YORK director Kit Monkman's green-screen film version of Macbeth will be shown at City Screen, York, on Tuesday.

Billed as a"unique reimagining of Macbeth for one night in cinemas", Monkman's reinvention of Shakespeare's tragedy can be seen that night at more than 80 multiplexes and independent cinemas nationwide, distributed by CinEvents.

Here in York, City Screen's special 6pm screening will be preceded by 15 minutes of footage documenting The Making Of Macbeth: The Film, with an exclusive Macbeth keepsake for every attendee; Professor Judith Buchanan, Monkman's all-important text advisor from the University of York, will give an introduction, and Monkman will be staying on for the after-show party in The Basement.

The making of the film was a wholly North Yorkshire enterprise, filmed by GSP Productions at their studios in Bubwith, near Selby, against effectively a blank [green screen] canvas in 2015 before the technical team went to their digital work in Heslington, adding all the details that mark out Macbeth from more conventional forms of film-making. Just as they did on Monkman's first film, 2014's The Knife That Killed Me, made with York company Pilot Theatre's then-director Marcus Romer.

Through juxtaposing "real" and "digital" worlds, Monkman's Macbeth bridges the gap between theatre and film to invent a radical new type of imaginative space, in a nutshell amplifying the theatrical context of the original while creating"innovative and thrilling cinematic vistas" with fluid camera movement, but crucially maintaining the language and themes of Shakespeare’s play.

York Press:

York film-maker Kit Monkman

"Macbeth is a play that’s fascinated by 'interiority' and imagination and Shakespeare’s storytelling is far from naturalistic, so this seemed like an ideal opportunity to explore a more abstract theatrical approach to the screen," says Kit.

To do so, he used background matte painting and computer modelling to generate the world in which the action plays out, the green screen allowing the director to create his vision of a multi-tiered globe in which the characters play out their various fates as the camera drifts and zooms in. The effect is very different from watching one of those NT Live National Theatre plays at a cinema.

The technical green-screen wizardry was completed in May 2017; preview and festival screenings have followed, from the United States to Gdansk to London, and now Monkman's vision can be enjoyed by a wider audience.

"The premise of everything we're doing with green-screen filming is that you should have a relationship with the screen like you do when you're reading a book; you summon this world into being from your imagination, and theatre does that too, encouraging you to lean forward and invest in the creative space," says Kit.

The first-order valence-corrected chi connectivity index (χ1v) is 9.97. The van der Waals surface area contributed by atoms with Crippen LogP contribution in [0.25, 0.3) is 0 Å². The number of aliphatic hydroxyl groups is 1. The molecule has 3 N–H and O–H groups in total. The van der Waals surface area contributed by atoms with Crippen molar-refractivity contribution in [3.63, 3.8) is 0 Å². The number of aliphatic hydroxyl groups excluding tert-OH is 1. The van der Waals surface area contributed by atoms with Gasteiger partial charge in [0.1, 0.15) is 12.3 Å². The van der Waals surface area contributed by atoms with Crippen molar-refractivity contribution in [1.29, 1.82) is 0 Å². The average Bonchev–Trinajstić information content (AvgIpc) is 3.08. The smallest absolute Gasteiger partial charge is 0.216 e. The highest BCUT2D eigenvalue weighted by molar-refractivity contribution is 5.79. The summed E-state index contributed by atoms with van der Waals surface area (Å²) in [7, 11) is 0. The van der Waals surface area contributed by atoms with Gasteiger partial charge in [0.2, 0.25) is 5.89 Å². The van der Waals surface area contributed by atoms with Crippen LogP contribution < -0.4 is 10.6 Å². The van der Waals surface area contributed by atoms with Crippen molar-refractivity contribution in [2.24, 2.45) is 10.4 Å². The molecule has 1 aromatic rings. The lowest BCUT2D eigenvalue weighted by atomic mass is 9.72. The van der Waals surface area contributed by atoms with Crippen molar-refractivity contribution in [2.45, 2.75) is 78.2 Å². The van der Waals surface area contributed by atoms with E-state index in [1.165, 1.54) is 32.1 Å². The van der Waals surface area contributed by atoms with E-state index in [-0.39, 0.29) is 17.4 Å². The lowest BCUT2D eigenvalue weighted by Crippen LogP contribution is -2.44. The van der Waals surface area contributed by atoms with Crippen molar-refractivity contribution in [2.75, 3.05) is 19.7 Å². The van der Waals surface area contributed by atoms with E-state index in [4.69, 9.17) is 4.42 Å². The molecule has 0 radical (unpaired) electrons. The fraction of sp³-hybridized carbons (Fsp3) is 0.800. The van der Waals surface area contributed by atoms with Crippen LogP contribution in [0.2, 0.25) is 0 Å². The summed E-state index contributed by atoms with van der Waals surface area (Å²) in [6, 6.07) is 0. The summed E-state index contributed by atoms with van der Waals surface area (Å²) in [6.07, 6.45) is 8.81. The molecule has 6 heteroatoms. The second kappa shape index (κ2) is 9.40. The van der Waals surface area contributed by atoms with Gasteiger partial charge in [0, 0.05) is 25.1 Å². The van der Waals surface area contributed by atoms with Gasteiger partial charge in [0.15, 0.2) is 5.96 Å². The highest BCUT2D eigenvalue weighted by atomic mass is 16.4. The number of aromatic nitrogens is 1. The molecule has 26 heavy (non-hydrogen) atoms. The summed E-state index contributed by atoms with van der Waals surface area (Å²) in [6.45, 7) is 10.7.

"Yet film had decided that was not its job; however bizarre the environment, film will fill in the space, but my intention was to use a new technology that would engage with earlier film-making sensibilities, where you have to invest in the process of telling the story first and foremost."

Monkman learnt from the experience of making The Knife That Killed Me, where the brilliant visuals sometimes swamped the dialogue. "That film was an opportunity where I wanted to invest in this film format and [theatre-maker] Marcus Romer wanted to make a film. It meant I could explore the technology – and it was great fun. Given its genesis, it was pretty successful, even though it was pretty uneven, but I definitely thought there was further mileage in it."

York Press:

Filming Macbeth in green screen at Bubwith

Whereas The Knife That Killed Me was "an experimental film made for an audience that wasn't really into experimental film", Macbeth offered a different prospect. "I wanted to make it for an audience that would welcome experimentation film-making as Shakespeare is reinvented for each generation," says Kit.

"Michael Fassbender's [very Scottish] Macbeth [directed by Justin Kurzel in 2015], is absolutely the antithesis of our film; it's saying 'this really happened'; our Macbeth is all about the interior world.

"I first saw Macbeth at York Theatre Royal around 1976/77/78; it was austere, very minimal, and though 80 per cent of it went over my head, I do remember being moved by its incredible inner darkness and the little bits of poetry that were able to penetrate my teenage brain. That always stayed with me."

Fascinatingly, Monkman remembers feeling sorry for Macbeth, not exactly a conventional response. "'Am I right to feel that way for a murderer,' I thought. So I've tried in this film to make Macbeth and Lady Macbeth human again, particularly Lady Macbeth, as she's always dismissed as this evil harridan.

"My starting point was if Macbeth was an everyday despot or tyrant, there would be no story, but he's capable of great poetic thought. He's a deeply human man who does deeply inhuman things."

Kit Monkman's Macbeth (15) will be shown at City Screen, York, Tuesday, 6pm. Tickets can be booked on 0871 902 5726 or at picturehouses.com/cinema/York_Picturehouse